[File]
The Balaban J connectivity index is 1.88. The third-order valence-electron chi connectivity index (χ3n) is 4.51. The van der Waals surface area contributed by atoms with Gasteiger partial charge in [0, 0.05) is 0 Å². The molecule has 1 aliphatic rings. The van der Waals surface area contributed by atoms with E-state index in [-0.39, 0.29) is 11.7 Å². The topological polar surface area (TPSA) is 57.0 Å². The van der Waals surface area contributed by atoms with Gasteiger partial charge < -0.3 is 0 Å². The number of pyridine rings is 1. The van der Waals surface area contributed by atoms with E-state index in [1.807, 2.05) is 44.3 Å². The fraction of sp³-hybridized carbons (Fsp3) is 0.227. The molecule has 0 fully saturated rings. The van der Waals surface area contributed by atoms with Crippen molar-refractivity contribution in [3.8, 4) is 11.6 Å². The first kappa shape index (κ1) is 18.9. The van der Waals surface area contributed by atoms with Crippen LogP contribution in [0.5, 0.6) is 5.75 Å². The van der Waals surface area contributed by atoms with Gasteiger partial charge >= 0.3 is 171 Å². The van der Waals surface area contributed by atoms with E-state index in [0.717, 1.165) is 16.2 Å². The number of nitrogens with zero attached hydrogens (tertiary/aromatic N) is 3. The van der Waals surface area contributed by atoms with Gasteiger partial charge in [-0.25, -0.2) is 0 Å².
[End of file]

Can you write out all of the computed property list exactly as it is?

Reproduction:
The Balaban J connectivity index is 1.88. The third-order valence-electron chi connectivity index (χ3n) is 4.51. The van der Waals surface area contributed by atoms with Gasteiger partial charge in [0, 0.05) is 0 Å². The molecule has 1 aliphatic rings. The van der Waals surface area contributed by atoms with E-state index in [-0.39, 0.29) is 11.7 Å². The topological polar surface area (TPSA) is 57.0 Å². The van der Waals surface area contributed by atoms with Gasteiger partial charge < -0.3 is 0 Å². The number of pyridine rings is 1. The van der Waals surface area contributed by atoms with E-state index in [1.807, 2.05) is 44.3 Å². The fraction of sp³-hybridized carbons (Fsp3) is 0.227. The molecule has 0 fully saturated rings. The van der Waals surface area contributed by atoms with Crippen molar-refractivity contribution in [3.8, 4) is 11.6 Å². The first kappa shape index (κ1) is 18.9. The van der Waals surface area contributed by atoms with Crippen LogP contribution in [0.5, 0.6) is 5.75 Å². The van der Waals surface area contributed by atoms with Gasteiger partial charge >= 0.3 is 171 Å². The van der Waals surface area contributed by atoms with E-state index in [0.717, 1.165) is 16.2 Å². The number of nitrogens with zero attached hydrogens (tertiary/aromatic N) is 3. The van der Waals surface area contributed by atoms with Gasteiger partial charge in [-0.25, -0.2) is 0 Å².